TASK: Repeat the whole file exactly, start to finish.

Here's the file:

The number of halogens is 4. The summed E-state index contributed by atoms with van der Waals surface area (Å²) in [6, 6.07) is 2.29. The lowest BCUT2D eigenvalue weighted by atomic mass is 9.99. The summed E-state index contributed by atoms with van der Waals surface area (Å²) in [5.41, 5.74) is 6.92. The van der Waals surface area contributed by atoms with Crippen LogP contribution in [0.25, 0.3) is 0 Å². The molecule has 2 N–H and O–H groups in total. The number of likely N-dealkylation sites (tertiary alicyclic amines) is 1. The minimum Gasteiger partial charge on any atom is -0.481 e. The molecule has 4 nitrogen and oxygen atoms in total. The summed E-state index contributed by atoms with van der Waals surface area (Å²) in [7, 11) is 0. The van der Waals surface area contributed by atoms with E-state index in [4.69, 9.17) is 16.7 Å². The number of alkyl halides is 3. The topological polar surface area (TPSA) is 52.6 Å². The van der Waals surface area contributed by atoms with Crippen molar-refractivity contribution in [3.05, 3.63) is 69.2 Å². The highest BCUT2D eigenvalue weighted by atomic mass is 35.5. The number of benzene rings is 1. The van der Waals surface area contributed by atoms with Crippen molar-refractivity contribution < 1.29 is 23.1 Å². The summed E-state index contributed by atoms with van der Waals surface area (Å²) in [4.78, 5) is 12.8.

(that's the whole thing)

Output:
The number of halogens is 4. The summed E-state index contributed by atoms with van der Waals surface area (Å²) in [6, 6.07) is 2.29. The lowest BCUT2D eigenvalue weighted by atomic mass is 9.99. The summed E-state index contributed by atoms with van der Waals surface area (Å²) in [5.41, 5.74) is 6.92. The van der Waals surface area contributed by atoms with Crippen LogP contribution in [0.25, 0.3) is 0 Å². The molecule has 2 N–H and O–H groups in total. The number of likely N-dealkylation sites (tertiary alicyclic amines) is 1. The minimum Gasteiger partial charge on any atom is -0.481 e. The molecule has 4 nitrogen and oxygen atoms in total. The summed E-state index contributed by atoms with van der Waals surface area (Å²) in [7, 11) is 0. The van der Waals surface area contributed by atoms with E-state index in [4.69, 9.17) is 16.7 Å². The number of alkyl halides is 3. The topological polar surface area (TPSA) is 52.6 Å². The van der Waals surface area contributed by atoms with Crippen molar-refractivity contribution in [3.05, 3.63) is 69.2 Å². The highest BCUT2D eigenvalue weighted by atomic mass is 35.5. The number of benzene rings is 1. The van der Waals surface area contributed by atoms with Crippen molar-refractivity contribution < 1.29 is 23.1 Å². The summed E-state index contributed by atoms with van der Waals surface area (Å²) in [4.78, 5) is 12.8.